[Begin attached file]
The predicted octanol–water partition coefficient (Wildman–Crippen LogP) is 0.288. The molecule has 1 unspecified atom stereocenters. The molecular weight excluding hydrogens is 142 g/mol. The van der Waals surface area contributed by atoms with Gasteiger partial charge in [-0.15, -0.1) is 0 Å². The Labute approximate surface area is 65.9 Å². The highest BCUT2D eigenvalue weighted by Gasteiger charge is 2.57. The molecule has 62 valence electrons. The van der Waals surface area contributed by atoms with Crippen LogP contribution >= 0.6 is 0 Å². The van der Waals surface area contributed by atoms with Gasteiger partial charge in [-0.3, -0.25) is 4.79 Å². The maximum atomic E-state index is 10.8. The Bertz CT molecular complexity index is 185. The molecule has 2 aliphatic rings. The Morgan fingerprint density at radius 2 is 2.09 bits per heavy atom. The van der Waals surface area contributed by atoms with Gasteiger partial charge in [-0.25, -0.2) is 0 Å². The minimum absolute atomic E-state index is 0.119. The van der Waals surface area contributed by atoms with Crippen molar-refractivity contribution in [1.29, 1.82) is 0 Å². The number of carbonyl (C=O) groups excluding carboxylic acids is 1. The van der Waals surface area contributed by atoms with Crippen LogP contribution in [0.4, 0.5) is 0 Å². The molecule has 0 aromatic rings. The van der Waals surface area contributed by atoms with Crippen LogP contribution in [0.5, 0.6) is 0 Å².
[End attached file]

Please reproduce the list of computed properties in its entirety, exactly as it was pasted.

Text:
The predicted octanol–water partition coefficient (Wildman–Crippen LogP) is 0.288. The molecule has 1 unspecified atom stereocenters. The molecular weight excluding hydrogens is 142 g/mol. The van der Waals surface area contributed by atoms with Gasteiger partial charge in [-0.15, -0.1) is 0 Å². The Labute approximate surface area is 65.9 Å². The highest BCUT2D eigenvalue weighted by Gasteiger charge is 2.57. The molecule has 62 valence electrons. The van der Waals surface area contributed by atoms with Crippen LogP contribution >= 0.6 is 0 Å². The van der Waals surface area contributed by atoms with Gasteiger partial charge in [-0.3, -0.25) is 4.79 Å². The maximum atomic E-state index is 10.8. The Bertz CT molecular complexity index is 185. The molecule has 2 aliphatic rings. The Morgan fingerprint density at radius 2 is 2.09 bits per heavy atom. The van der Waals surface area contributed by atoms with Gasteiger partial charge in [-0.25, -0.2) is 0 Å². The minimum absolute atomic E-state index is 0.119. The van der Waals surface area contributed by atoms with Crippen molar-refractivity contribution in [1.29, 1.82) is 0 Å². The number of carbonyl (C=O) groups excluding carboxylic acids is 1. The van der Waals surface area contributed by atoms with Crippen LogP contribution in [0.4, 0.5) is 0 Å². The molecule has 0 aromatic rings. The van der Waals surface area contributed by atoms with Crippen LogP contribution in [0.5, 0.6) is 0 Å².